Watson, T., 2011. What does ROI mean? An investigation on the use of ‘Return on Investment” in public relations practice. In: 14th International Public Relations Research Conference, 9-12 March 2011, Miami, FL, USA, pp. 914-918.
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Management literature defines ‘Return on Investment’ (ROI) as a measure of financial effectiveness that is concerned with the returns on capital employed in business (profit-making) activities. In public relations practitioner parlance, however, ROI appears to be used in a much looser form to indicate the results of activity. There have been reports into the role of ROI in PR measurement (CIPR 2004) which disputed whether ROI had real meaning in the public relations context. Watson 2005 found that the term was not widely used or recognised in academic discourse. Professional literature and practitioner discourse (cf. European Measurement Summits and the IPR Summits on Measurement), however, clearly show that ROI is a term widely used, if not tightly defined. As well, Likely, Rockland & Weiner (2007) proposed alternatives to ROI with four models which each has a ‘Return on’ prefix. This mixed method research investigates the practitioner understanding of the term with the aim of bringing best practice in public relations measurement together with the language of public relations and corporate communications practice. The initial sample will be taken from the UK. It is planned that it will be expanded internationally to central Europe, the Far East and North America.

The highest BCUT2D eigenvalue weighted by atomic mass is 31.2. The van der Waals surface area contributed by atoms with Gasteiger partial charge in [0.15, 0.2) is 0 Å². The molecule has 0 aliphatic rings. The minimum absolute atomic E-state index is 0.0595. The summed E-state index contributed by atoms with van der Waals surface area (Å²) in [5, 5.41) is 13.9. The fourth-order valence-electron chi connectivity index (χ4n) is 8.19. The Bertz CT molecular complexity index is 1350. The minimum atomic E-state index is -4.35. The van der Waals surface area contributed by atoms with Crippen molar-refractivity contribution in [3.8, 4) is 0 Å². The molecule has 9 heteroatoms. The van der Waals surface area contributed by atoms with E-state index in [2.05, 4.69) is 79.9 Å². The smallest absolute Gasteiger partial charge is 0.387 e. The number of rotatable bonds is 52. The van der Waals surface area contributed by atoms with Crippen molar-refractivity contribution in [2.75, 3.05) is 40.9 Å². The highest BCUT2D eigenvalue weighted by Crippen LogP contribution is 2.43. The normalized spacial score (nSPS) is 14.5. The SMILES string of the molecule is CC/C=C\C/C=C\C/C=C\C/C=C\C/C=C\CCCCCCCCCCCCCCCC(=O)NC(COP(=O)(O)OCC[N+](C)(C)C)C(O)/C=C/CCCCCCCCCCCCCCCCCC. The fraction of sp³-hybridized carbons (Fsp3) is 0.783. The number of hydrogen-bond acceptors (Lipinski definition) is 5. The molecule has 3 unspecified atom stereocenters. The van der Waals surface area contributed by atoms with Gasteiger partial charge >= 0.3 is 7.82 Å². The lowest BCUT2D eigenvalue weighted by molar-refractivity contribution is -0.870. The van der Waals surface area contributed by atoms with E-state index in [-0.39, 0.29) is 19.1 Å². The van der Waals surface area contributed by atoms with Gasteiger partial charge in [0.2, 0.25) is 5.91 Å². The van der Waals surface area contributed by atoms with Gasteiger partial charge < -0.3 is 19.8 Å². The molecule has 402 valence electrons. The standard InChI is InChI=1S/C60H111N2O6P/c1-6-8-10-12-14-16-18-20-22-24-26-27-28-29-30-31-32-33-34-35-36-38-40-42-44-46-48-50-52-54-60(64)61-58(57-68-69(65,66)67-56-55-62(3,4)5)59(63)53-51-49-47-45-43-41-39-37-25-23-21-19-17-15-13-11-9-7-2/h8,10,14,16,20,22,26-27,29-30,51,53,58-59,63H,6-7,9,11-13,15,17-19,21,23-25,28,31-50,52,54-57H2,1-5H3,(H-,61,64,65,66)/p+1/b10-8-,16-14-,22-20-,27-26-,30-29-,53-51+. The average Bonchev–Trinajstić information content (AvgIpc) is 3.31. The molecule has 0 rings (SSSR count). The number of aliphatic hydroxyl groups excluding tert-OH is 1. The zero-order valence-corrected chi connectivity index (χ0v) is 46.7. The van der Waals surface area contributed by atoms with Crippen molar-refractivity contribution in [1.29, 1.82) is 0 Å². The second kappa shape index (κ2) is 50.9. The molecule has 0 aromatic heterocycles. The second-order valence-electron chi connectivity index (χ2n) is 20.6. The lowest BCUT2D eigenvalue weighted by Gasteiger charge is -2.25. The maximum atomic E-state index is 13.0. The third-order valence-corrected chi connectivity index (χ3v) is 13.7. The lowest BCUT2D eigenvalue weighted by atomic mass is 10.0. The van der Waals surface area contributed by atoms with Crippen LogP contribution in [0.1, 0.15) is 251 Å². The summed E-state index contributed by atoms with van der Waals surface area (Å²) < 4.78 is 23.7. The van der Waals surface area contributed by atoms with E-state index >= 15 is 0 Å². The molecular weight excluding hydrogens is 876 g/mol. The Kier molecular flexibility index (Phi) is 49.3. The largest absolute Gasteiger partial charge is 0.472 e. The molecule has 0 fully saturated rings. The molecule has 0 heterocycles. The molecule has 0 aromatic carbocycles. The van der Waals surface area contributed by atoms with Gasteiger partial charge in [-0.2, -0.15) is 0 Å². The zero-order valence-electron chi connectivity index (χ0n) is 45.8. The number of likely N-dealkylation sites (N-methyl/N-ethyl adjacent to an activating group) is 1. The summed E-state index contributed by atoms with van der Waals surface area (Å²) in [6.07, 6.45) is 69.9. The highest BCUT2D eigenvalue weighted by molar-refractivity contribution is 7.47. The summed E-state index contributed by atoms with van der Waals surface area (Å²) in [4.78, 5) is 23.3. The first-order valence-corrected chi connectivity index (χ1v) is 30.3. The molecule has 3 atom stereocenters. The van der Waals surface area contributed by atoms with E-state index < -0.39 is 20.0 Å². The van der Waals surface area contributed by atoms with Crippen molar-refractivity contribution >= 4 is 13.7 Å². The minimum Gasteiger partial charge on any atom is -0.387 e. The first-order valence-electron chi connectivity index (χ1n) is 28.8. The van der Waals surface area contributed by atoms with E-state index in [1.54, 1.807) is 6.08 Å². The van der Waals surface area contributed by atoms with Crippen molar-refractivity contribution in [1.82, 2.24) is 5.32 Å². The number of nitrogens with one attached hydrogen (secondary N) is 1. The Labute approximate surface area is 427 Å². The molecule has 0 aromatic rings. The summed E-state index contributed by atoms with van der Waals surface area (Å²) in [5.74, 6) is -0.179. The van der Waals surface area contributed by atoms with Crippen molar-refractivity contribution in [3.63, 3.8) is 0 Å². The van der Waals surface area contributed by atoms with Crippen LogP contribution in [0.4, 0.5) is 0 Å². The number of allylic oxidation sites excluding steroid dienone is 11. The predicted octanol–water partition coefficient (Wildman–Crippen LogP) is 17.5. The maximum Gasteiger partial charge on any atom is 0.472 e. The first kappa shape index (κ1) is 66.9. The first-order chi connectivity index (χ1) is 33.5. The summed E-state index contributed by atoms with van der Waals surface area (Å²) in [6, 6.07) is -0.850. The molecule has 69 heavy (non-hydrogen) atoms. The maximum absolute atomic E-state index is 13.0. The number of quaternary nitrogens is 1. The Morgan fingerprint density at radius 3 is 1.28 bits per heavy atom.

|Item Type:||Conference or Workshop Item (Paper)|
|Uncontrolled Keywords:||public relations, return in investment, ROI, United Kingdom|
|Subjects:||Social Sciences > Communication, Cultural and Media Studies|
|Deposited By:||Prof Tom Watson|
|Deposited On:||21 Dec 2011 16:50|
|Last Modified:||07 Mar 2013 15:51|
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